Visit the Corona Test Centre website to learn more about corporate COVID testing in several convenient London locations.

The continued need for strict hygiene standards

The government’s current messaging, “Hands. Face. Space”, continues to hold true in corporate settings. Companies should maintain the same rigorous procedures for health and hygiene, including:

Complete (and updating) risk assessments

In order to comply with current COVID-19 rules, any risk assessment you already have in place should be updated to address the risks posed by the pandemic.

A good risk assessment will help you to protect your workers, and make sure you’re in line with the latest advice from the government.

Create a COVID-secure workplace

COVID-19 can be spread via shared work surfaces. But keeping your office or workplace clean can help to prevent an outbreak.

Additional cleaning

You should arrange for all surfaces — including bathrooms, kitchens, desks, and communal areas — to be disinfected more regularly than usual.

High touch surfaces, like door handles, light switches, and handrails, should be prioritised.

Tools or equipment in communal use should also be cleaned or quarantined after each use.

Additional hand washing

Regularly washing our hands with soap and warm water for at least 20 seconds can help to stop the spread of COVID-19. At times when soap and water aren’t available, hand sanitiser is the next best thing.

In order to be COVID secure, businesses should make additional hand-washing or sanitising facilities available to their staff.

Hand sanitising stations are a good solution. Staff and customers should be encouraged to use hand sanitiser as they enter and exit the workplace, and throughout their day.  

Additional protective equipment

Depending on your place of work, additional protective equipment can help to keep team members safe. 

Plexiglass screens help to prevent the spread of droplets in places where people talk face to face, at a reception desk for example.

Some employees, such as first aiders, are required to be in close contact with others in order to fulfil their role. You can further protect these workers by providing them with additional equipment, such as face shields and single-use gloves.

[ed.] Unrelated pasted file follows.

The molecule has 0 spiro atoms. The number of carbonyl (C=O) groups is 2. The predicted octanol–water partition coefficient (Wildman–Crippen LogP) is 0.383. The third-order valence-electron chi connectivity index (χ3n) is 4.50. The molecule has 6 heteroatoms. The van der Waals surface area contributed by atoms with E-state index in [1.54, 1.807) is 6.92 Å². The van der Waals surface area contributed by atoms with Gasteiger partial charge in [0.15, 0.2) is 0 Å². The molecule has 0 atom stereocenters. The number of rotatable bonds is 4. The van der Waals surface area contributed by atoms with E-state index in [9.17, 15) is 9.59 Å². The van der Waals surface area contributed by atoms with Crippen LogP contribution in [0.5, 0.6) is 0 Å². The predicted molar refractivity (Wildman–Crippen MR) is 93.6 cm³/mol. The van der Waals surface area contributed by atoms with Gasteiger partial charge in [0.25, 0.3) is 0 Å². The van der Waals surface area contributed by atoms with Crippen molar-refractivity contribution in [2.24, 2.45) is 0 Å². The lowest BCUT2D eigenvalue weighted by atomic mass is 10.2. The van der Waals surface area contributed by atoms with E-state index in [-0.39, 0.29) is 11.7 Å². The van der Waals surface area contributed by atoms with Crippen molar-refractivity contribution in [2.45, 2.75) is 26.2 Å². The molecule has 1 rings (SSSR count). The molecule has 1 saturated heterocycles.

Signage

We’re all still getting used to the changing rules and regulations associated with COVID-19.

Signs can help to remind both employees and visitors to your workplace about what is expected. Encourage people to wear masks, to socially distance and to sanitise their hands.

Encourage social distancing

Limiting the physical contact we have with others is another way to stop the spread of COVID-19.

Working from home is the best way to reduce contact between employees. But if working from home isn’t possible, here’s what you can do:

Keep a distance of two metres

Employees should stay at least two metres away from each other at all times. Where this isn’t practical, the government advises they keep a distance of one metre and use additional safety measures.

Additional safety measures include:

  • Wearing face coverings
  • Sitting side by side, rather than face to face
  • Being outside or in a well-ventilated room

Stagger shifts and create bubbles

Staggering shifts allows you to reduce the number of team members in the workplace at any one time. You could also establish bubbles within the workplace. This means that people work within the same small group and don’t have contact with the entire team. 

Keep your teams working, with corporate COVID testing

Corona Test Centre is a private coronavirus clinic running corporate COVID testing in London.

We offer both antigen and antibody tests for up to 750 employees per day, giving same-day results for minimal workflow disruption and speedy isolation of anyone who tests positive.

Get in touch to book your corporate COVID testing package today.